Oidhche mhath, a chàirdean. I’ve been taking IPA transcriptions from the dictionary on learngaelic.scot because that’s got the most reliable set of IPA I’ve seen in my research. Technically speaking, all Gaelic dictionaries and grammars that I have which use IPA, use a kind of shorthand IPA which uses /L/ for /l̪ˠ/ or /ɫ̪/, /N/ for /n̪ˠ/, /Nʲ/ for /ɲ/, /Lʲ/ for /ʎ/, and a few others for ease of use. I bring this up because they also use /b d g/ instead of /p t k/ as well. Other issues include the Wikipedia article for Scottish Gaelic phonology staying that an underlying /tʲ/ as, somehow, being [tʒ], which as far as I know is mechanically impossible. However, the [ʒ] is clear as daylight.

With this all out of the way, I’ve been using the voiced set /b d g/ because it’s clearer than the aspirated distinction, it’s not used in IPA transcriptions by native Gaelic speakers, and, while the underlying representation may be an unvoiced stop, the surface phonology clearly demands a voiced representation more than a voiceless one. That all having been said, if you still find this reasoning to be unsatisfactory, I’ll desist and return to the traditional transcriptions from now on. Let me know. Tapadh leibh, a chàirdean :) ThaesOfereode (talk) 00:47, 12 July 2020 (UTC)

Using the voiced symbols would be fine if this were a Gaelic-only dictionary; then we could define the symbols and explain that we're using /b d ɡ/ to stand for voiceless unaspirated stops and /p t k/ to stand for voiceless aspirated stops. But because Wiktionary is a multilingual dictionary, it's ultimately less confusing to use symbols that are closer to their "pure" IPA values. (Incidentally, this argument is that one that finally persuaded me years ago to use /ɹ/ for the English r-sound even though literally every book on English phonetics and phonology and every IPA-using English dictionary I've ever seen uses /r/.) We already do this, for example, for Navajo, Icelandic, and Mandarin, all of which also use the letters ⟨b d g⟩ to stand for /p t k/ and ⟨p t k⟩ for /pʰ tʰ kʰ/. —Mahāgaja · talk 06:05, 12 July 2020 (UTC)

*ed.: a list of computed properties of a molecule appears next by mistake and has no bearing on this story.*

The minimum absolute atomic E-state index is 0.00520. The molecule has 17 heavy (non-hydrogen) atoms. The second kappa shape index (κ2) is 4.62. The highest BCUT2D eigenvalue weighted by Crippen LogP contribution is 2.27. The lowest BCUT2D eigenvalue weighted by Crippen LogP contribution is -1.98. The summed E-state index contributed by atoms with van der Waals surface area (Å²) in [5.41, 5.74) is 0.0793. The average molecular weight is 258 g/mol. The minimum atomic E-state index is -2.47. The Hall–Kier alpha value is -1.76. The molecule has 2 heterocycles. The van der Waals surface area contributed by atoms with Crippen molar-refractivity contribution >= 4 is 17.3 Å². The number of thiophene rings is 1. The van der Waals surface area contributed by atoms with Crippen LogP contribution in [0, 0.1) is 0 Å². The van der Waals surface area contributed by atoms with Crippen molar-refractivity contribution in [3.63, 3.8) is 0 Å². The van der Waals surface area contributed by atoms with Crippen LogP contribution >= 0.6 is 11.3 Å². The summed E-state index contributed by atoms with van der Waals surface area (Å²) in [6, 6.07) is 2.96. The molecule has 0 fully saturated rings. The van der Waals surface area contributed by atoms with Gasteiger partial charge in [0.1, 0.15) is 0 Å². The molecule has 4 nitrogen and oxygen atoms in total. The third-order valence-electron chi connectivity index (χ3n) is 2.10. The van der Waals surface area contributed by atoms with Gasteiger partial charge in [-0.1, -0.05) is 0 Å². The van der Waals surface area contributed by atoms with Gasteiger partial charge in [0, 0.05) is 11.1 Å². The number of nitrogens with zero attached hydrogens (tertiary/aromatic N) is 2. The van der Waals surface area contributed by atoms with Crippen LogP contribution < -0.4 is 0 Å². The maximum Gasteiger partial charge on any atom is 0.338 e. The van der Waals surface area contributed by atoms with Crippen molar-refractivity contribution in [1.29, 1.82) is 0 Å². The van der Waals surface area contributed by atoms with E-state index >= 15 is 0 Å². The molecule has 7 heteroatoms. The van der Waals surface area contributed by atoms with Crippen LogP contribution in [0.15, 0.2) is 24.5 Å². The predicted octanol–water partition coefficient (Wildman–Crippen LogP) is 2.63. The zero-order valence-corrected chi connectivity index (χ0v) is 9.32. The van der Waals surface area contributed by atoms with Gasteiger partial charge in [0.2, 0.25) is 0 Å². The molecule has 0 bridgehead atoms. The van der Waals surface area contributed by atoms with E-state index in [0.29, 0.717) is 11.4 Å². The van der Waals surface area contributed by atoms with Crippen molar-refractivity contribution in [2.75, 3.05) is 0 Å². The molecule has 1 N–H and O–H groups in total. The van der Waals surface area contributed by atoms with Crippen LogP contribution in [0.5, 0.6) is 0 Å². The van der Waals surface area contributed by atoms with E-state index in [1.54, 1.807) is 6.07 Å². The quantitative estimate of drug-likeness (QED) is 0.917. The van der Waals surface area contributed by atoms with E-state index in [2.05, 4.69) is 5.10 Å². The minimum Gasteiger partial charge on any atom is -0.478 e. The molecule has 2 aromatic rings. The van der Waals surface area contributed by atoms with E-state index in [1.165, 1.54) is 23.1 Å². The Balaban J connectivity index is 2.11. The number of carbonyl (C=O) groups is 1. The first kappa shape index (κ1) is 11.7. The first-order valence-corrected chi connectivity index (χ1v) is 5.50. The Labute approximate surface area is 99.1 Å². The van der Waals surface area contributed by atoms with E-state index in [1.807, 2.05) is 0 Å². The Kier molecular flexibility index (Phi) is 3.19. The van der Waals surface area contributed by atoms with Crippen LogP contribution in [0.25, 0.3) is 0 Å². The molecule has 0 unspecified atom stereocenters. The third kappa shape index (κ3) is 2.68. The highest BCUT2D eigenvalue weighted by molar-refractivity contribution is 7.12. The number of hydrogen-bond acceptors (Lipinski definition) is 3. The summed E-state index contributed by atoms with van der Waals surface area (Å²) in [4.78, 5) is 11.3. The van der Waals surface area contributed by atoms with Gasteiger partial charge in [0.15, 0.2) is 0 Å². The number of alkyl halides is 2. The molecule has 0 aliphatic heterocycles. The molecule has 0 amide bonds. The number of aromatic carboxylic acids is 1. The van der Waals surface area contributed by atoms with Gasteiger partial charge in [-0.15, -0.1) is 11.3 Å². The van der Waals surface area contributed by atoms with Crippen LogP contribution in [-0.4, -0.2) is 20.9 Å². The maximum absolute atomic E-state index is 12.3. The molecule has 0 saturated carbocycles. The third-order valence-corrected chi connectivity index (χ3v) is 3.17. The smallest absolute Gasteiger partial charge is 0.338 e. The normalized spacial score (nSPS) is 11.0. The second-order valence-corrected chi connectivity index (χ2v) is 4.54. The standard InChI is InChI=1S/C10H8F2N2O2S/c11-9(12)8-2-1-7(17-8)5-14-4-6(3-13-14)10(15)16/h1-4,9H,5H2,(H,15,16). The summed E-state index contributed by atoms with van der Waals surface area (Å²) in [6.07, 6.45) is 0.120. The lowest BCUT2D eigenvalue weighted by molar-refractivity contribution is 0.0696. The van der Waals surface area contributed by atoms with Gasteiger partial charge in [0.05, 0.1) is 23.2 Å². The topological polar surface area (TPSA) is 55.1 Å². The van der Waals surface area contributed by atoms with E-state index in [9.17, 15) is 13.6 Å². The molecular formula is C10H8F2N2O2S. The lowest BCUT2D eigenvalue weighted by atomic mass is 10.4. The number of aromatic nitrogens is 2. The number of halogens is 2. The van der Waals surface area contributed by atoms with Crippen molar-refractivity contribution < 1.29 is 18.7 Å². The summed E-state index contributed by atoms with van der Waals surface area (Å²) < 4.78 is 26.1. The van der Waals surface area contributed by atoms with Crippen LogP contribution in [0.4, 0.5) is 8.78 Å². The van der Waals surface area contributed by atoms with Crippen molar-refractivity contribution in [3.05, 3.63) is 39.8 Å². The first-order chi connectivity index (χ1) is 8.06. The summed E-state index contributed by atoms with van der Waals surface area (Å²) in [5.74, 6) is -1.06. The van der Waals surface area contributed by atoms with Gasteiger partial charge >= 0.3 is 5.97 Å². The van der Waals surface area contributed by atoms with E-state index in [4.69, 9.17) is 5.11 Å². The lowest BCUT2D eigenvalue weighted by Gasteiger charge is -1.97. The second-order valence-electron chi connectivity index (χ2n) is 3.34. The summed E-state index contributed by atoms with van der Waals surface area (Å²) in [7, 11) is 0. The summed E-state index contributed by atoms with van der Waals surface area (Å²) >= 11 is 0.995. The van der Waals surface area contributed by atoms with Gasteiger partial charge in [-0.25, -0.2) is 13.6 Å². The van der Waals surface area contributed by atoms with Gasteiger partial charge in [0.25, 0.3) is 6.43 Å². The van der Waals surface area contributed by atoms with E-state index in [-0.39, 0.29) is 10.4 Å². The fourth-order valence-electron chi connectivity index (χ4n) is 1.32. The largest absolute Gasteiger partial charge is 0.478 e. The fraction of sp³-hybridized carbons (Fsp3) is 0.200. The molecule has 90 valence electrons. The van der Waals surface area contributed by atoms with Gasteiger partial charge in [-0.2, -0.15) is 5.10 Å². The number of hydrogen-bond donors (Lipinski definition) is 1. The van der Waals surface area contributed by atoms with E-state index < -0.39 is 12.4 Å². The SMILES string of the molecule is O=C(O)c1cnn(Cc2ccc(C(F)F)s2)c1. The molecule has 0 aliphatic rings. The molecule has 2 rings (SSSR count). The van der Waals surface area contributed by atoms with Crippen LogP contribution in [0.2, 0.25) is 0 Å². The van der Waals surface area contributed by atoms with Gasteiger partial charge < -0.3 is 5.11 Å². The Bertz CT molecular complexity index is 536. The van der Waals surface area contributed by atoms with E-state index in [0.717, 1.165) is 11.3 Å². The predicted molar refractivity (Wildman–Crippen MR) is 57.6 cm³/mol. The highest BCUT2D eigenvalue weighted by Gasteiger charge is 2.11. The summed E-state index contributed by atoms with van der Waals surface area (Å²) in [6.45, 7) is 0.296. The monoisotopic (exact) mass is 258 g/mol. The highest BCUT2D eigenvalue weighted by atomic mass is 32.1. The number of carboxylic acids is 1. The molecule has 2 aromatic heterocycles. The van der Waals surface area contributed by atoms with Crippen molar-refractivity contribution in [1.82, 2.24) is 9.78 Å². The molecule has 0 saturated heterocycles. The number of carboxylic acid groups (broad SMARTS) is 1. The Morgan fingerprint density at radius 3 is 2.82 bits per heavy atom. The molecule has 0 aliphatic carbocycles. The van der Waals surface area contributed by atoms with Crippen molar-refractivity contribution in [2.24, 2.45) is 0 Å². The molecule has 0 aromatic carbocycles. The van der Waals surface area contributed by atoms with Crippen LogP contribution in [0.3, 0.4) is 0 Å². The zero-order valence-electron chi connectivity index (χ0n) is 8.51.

Very well. You’ve made an excellent set of points and I capitulate. From now on, I’ll revise the IPA sets I get from my dictionaries and use the aspiration distinction. I appreciate you all having the patience to have a discussion with me so we could find the correct answer. Mòran taing :) ThaesOfereode (talk) 19:18, 13 July 2020 (UTC)

Peden#EtymologyEdit

Hi, could you double‐check the spelling on this? I notice that the Irish equivalent is written as Páidín, which makes me think that ‘Paidin’ is actually supposed to be written as Pàidìn. —(((Romanophile))) (contributions) 06:07, 19 August 2020 (UTC)

Howdy. I can’t find any Gàidhlig souces that use the Pàidìn spelling, but Paidin did appear once in my source search. Outside of your source and the one I found, I don’t see it elsewhere. Let me know if there’s anything more I can do to help. ThaesOfereode (talk) 16:56, 19 August 2020 (UTC)